* Board keeps rate targets unchanged
* BOJ says economy 'picking up as a trend'
* Quarterly report warns of hit to services spending from crisis
* BOJ Kuroda says no immediate risk of return to deflation (Adds Kuroda quotes in paragraph 3)
By Leika Kihara and Kaori Kaneko
TOKYO, Jan 21 (Reuters) - The Bank of Japan kept monetary policy steady on Thursday and upgraded its economic forecast for next fiscal year, but it warned of escalating risks to the outlook as new coronavirus emergency measures threatened to derail a fragile recovery.
Policymakers, however, signaled they have delivered sufficient stimulus for now to cushion the blow from the COVID-19 pandemic.
"I don't think the risk of Japan sliding back into deflation is high. But potential growth may be falling so we need to look at the impact (on prices) carefully," BOJ Governor Haruhiko Kuroda told a news conference.
As widely expected, the BOJ maintained its targets under yield curve control (YCC) at -0.1% for short-term rates and around 0% for 10-year bond yields.
Deputy Governor Masayoshi Amamiya was absent from the meeting because he stayed home as a precaution after a relative took a PCR test for the coronavirus, the BOJ said.
In fresh quarterly projections, the BOJ upgraded next fiscal year's growth forecast to a 3.9% expansion from a 3.6% gain seen three months ago based on hopes the government's huge spending package will soften the blow from the pandemic.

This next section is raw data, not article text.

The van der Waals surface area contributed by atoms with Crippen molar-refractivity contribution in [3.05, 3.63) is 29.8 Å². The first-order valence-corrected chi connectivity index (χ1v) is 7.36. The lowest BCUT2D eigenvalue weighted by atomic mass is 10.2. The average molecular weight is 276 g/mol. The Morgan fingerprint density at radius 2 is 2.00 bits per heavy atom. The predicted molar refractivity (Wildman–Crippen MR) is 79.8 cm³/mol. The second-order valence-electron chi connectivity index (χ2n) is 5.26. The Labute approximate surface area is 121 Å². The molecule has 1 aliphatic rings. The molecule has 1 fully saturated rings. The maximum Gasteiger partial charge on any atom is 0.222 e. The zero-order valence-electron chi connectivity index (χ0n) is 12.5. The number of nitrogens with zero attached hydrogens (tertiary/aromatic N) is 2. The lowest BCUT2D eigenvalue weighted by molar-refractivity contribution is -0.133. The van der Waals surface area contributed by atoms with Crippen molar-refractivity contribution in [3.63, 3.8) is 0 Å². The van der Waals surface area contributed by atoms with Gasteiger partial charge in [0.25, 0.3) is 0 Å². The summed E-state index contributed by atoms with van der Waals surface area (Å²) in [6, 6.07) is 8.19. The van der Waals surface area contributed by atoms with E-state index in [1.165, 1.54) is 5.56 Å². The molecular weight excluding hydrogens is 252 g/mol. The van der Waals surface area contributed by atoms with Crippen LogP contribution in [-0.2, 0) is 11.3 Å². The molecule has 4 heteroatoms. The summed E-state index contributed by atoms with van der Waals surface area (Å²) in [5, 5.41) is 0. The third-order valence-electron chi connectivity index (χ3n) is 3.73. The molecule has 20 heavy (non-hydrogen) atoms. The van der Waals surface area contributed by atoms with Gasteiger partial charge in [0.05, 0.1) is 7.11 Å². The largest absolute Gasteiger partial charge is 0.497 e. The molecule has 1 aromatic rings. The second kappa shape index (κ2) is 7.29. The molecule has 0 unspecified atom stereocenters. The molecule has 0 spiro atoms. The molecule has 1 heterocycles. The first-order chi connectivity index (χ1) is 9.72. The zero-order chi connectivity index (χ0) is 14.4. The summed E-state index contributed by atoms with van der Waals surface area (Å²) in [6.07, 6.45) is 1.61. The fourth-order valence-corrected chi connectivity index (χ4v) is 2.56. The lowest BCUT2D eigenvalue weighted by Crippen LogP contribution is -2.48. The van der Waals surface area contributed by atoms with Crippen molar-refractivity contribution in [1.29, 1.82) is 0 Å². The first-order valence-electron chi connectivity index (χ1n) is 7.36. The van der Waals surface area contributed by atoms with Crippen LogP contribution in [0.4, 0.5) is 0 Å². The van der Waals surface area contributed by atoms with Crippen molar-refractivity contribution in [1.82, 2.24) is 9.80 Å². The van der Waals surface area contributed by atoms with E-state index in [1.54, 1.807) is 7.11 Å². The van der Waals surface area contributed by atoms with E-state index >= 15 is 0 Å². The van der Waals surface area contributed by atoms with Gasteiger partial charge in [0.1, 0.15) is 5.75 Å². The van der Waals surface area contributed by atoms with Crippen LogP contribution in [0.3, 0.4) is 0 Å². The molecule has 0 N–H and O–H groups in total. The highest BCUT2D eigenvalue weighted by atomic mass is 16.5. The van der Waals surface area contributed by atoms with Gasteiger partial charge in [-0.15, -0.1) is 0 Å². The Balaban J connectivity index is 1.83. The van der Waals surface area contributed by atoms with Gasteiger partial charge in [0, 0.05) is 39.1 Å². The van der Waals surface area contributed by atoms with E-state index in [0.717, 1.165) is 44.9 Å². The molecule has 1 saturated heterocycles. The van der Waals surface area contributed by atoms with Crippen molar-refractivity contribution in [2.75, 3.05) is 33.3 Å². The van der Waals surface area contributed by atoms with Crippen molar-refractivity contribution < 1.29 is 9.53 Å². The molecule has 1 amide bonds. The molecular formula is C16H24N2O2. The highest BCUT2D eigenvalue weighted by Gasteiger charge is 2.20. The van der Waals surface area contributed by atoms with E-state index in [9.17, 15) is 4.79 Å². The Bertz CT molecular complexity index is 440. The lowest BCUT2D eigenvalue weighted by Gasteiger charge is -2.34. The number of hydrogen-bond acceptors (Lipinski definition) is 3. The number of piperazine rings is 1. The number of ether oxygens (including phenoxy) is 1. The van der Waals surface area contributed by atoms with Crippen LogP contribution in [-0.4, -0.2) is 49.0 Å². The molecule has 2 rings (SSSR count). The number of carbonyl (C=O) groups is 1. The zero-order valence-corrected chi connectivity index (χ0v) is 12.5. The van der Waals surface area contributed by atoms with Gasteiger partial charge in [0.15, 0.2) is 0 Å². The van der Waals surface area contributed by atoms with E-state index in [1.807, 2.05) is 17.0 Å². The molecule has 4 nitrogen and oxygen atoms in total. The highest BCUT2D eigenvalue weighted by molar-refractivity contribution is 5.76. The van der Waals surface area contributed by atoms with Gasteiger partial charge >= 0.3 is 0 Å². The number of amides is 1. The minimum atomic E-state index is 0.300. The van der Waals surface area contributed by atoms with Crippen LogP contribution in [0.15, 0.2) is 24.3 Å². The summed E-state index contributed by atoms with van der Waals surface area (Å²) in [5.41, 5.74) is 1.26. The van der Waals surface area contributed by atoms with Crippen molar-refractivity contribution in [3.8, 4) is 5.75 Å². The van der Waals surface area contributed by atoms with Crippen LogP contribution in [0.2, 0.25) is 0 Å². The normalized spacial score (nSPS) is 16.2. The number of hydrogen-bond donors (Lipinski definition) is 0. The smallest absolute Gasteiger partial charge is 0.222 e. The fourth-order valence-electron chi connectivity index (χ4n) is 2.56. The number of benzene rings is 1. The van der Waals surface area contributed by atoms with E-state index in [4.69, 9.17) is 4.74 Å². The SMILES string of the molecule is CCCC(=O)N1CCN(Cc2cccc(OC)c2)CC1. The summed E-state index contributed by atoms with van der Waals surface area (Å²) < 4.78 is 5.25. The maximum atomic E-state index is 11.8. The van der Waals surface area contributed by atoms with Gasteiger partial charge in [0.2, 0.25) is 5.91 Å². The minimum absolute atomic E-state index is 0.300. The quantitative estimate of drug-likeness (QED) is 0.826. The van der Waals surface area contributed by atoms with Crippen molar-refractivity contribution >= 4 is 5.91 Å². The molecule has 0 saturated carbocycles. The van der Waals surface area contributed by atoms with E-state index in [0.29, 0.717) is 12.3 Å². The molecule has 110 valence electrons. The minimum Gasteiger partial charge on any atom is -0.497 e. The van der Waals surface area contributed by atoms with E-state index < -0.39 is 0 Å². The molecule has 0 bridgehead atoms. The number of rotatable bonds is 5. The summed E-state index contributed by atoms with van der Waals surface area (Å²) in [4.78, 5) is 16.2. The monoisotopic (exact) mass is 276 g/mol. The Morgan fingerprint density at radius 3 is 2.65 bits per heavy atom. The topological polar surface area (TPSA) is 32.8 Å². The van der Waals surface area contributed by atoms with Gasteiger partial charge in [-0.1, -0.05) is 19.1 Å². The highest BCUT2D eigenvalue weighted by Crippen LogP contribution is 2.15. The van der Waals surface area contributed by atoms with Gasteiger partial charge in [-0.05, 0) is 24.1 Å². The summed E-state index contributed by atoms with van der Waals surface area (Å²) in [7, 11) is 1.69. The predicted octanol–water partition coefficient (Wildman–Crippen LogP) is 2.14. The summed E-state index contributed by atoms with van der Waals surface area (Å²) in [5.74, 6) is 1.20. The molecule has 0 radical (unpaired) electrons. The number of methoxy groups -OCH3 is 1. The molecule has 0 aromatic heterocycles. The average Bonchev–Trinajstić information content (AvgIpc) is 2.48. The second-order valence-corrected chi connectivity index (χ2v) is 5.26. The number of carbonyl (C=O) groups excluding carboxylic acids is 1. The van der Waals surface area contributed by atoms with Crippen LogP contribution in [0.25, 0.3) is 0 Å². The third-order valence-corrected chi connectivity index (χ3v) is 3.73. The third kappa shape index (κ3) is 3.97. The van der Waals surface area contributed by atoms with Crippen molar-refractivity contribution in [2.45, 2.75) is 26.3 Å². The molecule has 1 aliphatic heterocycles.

It also upgraded its assessment on capital expenditure to say it was bottoming out, and projected exports to increase broadly thanks to robust overseas demand.
But it offered a bleaker view on consumption, warning that services spending will remain under "strong downward pressure" and could add deflationary impulse to the economy.
"Japan's economy is picking up as a trend," the BOJ said in the report, offering a slightly more nuanced view than last month when it said growth was "picking up."
Many analysts had expected the BOJ to hold fire ahead of the bank's review of its policy tools scheduled in March, which aims to make them more sustainable as Japan braces for a prolonged battle with COVID-19.
Sources have told Reuters the BOJ will discuss ways to scale back its massive purchases of exchange-traded funds (ETF) and loosen its grip on YCC to breathe life back into markets numbed by years of heavy-handed intervention.
"There is a high possibility the BOJ will slow its ETF buying," said Shinichiro Kobayashi, senior economist at Mitsubishi UFJ Research and Consulting.
"But the BOJ will do so in a way that doesn't give markets the impression it is dialling back stimulus," he said. (Reporting by Leika Kihara and Kaori Kaneko, additional reporting by Tetsushi Kajimoto; Editing by Simon Cameron-Moore & Shri Navaratnam)